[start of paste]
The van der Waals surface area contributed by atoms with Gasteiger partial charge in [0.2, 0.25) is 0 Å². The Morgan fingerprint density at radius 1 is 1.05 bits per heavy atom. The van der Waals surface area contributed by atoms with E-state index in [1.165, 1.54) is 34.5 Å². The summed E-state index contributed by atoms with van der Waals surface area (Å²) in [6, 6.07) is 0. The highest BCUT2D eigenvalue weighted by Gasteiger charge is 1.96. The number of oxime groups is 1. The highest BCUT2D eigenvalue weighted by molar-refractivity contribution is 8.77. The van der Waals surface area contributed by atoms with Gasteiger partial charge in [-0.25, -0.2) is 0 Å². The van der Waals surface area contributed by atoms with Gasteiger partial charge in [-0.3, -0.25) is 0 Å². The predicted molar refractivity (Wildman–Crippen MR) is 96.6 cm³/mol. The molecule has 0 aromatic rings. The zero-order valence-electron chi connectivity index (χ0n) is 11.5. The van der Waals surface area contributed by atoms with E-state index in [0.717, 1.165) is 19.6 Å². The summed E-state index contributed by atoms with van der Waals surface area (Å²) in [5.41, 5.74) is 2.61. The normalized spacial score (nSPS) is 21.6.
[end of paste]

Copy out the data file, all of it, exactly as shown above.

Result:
The van der Waals surface area contributed by atoms with Gasteiger partial charge in [0.2, 0.25) is 0 Å². The Morgan fingerprint density at radius 1 is 1.05 bits per heavy atom. The van der Waals surface area contributed by atoms with E-state index in [1.165, 1.54) is 34.5 Å². The summed E-state index contributed by atoms with van der Waals surface area (Å²) in [6, 6.07) is 0. The highest BCUT2D eigenvalue weighted by Gasteiger charge is 1.96. The number of oxime groups is 1. The highest BCUT2D eigenvalue weighted by molar-refractivity contribution is 8.77. The van der Waals surface area contributed by atoms with Gasteiger partial charge in [-0.25, -0.2) is 0 Å². The van der Waals surface area contributed by atoms with Gasteiger partial charge in [-0.3, -0.25) is 0 Å². The predicted molar refractivity (Wildman–Crippen MR) is 96.6 cm³/mol. The molecule has 0 aromatic rings. The zero-order valence-electron chi connectivity index (χ0n) is 11.5. The van der Waals surface area contributed by atoms with E-state index in [0.717, 1.165) is 19.6 Å². The summed E-state index contributed by atoms with van der Waals surface area (Å²) in [5.41, 5.74) is 2.61. The normalized spacial score (nSPS) is 21.6.